AWEX senior market analyst Lionel Plunkett said the market opened to a New Zealand-only selection on Tuesday which gave indications of strong buyer support, especially in the finer microns where there was good representation of stylish 40nkt types.
“The rising trend was verified over the next two days at the Australian catalogues, initially with a jump of 30 to 50 cents on Wednesday followed by more sedate rises of 5 to 10 cents on Thursday.”
The AWEX Eastern Market Indicator closed the week up 36 cents at 1258c/kg clean, with the Australian-US dollar exchange rate at US70.16, down 1.19 cents and at its lowest level since early 2009. The EMI in US dollar terms was up 11 cents US883 cents. But analysts said this level and the Euro’s position was still attractive for buyers.
Australian growers passed in just 2.9 percent of the wool they offered among the ANZ total 37,747 bales, compared to 21.5pc last week. The overall pass-in rate including the NZ pass-in rate of 19pc, was 3.7pc.
Factors in buying behaviour this week included currency volatility, the size of the 35,012 bales on offer next week relative to stock positions and shipping deadlines, and industry data pointing to lower wool supplies in the future.
AWTA Key Test Data for August 2015 released this week, and compared with the same period last season, showed a reductions in bales tested for the month of 8.3pc and of weight tested of 7.9pc. For a season to season comparison, the progressive total of bales tested is 9pc lower and, on weight tested, is 8.8pc lower, compared to the same period last season. AWTA Ltd tested 43 million kilograms this season, compared with 47.2 million kilograms for the same July-August period last season.
The Australian Wool Production Forecasting Committee also late last month forecast that shorn wool production for 2015/16 will decline by 4.3pc to 332 million kg, with an estimated 3.7pc fall in shorn sheep numbers and 0.7pc lower average fleece weights in 2014/15. Shorn wool production for 2014/15 is estimated at 347 million kg, a 1.8pc increase on 2013/14.
Rally in the medium to broader wools
Mr Plunkett said the medium-to-broader range rallied through to the close, while the finer microns tended to flatten off on Thursday.
“Merino skirtings followed a similar pattern, initially jumping higher before a firm finish on Thursday. “Crossbreds found renewed enthusiasm after a soft week last sale,” he said.
“Gains of 20 to 30 cents for the sale pushed the 30 MPG back into record territory.”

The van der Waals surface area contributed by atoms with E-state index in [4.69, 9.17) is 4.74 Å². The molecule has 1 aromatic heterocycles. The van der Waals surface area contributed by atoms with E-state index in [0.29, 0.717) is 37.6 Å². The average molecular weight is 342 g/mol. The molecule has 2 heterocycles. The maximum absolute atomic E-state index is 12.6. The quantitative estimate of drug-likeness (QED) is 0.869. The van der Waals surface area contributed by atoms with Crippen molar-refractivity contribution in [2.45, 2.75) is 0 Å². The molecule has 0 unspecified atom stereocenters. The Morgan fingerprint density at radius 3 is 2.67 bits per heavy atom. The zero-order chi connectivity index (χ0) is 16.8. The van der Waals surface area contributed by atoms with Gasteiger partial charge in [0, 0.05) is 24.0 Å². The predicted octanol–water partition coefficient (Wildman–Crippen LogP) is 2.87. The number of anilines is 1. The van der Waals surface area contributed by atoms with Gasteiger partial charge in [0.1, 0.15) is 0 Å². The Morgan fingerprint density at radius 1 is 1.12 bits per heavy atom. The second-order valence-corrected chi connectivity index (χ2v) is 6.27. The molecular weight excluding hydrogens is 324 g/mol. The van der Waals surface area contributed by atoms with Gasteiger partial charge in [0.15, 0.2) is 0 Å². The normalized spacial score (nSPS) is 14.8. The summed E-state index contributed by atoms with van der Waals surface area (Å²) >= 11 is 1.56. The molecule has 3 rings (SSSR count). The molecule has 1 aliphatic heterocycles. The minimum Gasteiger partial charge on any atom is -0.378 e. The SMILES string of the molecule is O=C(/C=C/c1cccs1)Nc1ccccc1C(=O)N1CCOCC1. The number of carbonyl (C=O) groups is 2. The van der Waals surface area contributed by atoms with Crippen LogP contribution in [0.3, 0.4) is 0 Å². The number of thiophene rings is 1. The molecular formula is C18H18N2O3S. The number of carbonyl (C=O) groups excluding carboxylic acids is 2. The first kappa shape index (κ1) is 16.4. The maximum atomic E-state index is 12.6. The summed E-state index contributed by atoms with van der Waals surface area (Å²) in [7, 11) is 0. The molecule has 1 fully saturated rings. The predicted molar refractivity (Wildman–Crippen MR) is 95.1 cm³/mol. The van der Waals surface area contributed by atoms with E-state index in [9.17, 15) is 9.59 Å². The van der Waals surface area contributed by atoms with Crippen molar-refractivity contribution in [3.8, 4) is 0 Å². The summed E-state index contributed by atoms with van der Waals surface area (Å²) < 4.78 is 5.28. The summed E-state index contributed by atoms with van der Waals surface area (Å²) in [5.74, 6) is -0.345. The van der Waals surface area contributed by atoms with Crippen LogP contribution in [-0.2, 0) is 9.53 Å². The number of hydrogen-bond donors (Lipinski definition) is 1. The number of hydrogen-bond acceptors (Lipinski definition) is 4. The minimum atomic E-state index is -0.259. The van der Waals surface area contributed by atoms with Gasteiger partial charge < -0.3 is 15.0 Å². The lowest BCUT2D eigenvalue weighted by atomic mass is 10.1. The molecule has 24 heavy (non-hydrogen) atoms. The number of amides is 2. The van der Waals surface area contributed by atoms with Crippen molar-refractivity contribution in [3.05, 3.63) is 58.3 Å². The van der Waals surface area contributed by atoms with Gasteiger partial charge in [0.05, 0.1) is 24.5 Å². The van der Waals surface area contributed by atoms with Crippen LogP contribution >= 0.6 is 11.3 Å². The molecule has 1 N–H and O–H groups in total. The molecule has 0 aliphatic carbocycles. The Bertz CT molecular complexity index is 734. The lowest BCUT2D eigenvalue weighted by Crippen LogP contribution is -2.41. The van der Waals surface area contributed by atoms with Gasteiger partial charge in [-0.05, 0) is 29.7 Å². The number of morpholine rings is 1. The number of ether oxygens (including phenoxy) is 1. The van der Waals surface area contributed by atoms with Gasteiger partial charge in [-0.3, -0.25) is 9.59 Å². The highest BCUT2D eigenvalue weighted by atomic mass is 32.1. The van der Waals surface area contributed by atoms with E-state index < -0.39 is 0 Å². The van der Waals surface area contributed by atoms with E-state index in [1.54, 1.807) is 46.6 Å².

Mr Plunkett said the 28 micron wools had a similar rise and are now about 40 cents shy of the record made earlier in the year.
“Merino cardings also put in a strong performance with gains around the 20 cent mark this week. “The recent rally now has the Merino Carding Indicator needing only another 50 cents before it achieves new record levels.”
New business and low Aussie dollar has impact
In Australian Wool Innovation’s weekly wool market review, trade consultant Scott Carmody said this time last year the EMI was at 1025ac/clean kg, 23pc lower than now.
“Pre-sale talk had exporters more upbeat, with some smatterings of new business being reported and an AUD falling to 0.7000 against the USD also buoying confidence.
“The local buyers that had chosen to largely sit out the past few weeks appeared to be showing more interest by spending more time over the sample boxes,” he said.
The market for Merino fleece of all microns opened to large gains of 35-45c/kg clean and sold strongly at those new levels to the close.
“The final day again saw all types record a 10 cent rise but a weakening in competition was witnessed at the conclusion of selling for Merino fleece wools broader than 19 micron.”
Merino skirtings interest varied considerably depending on the type, VM (vegetable matter content) and estimated hauteur, with a general 40c/kg clean added for the week.
“A high quality but small in volume super fine skirtings selection from the New England and Goulburn areas saw some great returns for growers, and in some cases, prices fell just short of the levels achieved for their fleece wools.
“Cardings of all types and descriptions continued to march upward in price and a solid 25c/kg clean was added to most types and descriptions in this market segment,” he said.
“Types suitable to open top types appeared to gain further attention from exporters, but a lot of this is likely to be from carbonizing buyers looking to supplement their orders in the very small offerings of traditional carbo type wools.
“All crossbred types were strongly sought by many buyers and large gains of 25-40c/kg clean was the result.”
Mr Carmody said with a little over 34,000 bales up for sale next week, prices should hold.
“Although predicting an unchanged market is possibly the most unlikely result given the radical movements we have been witnessing over the past few months.”
Sources: AWEX, Australian Wool Innovation.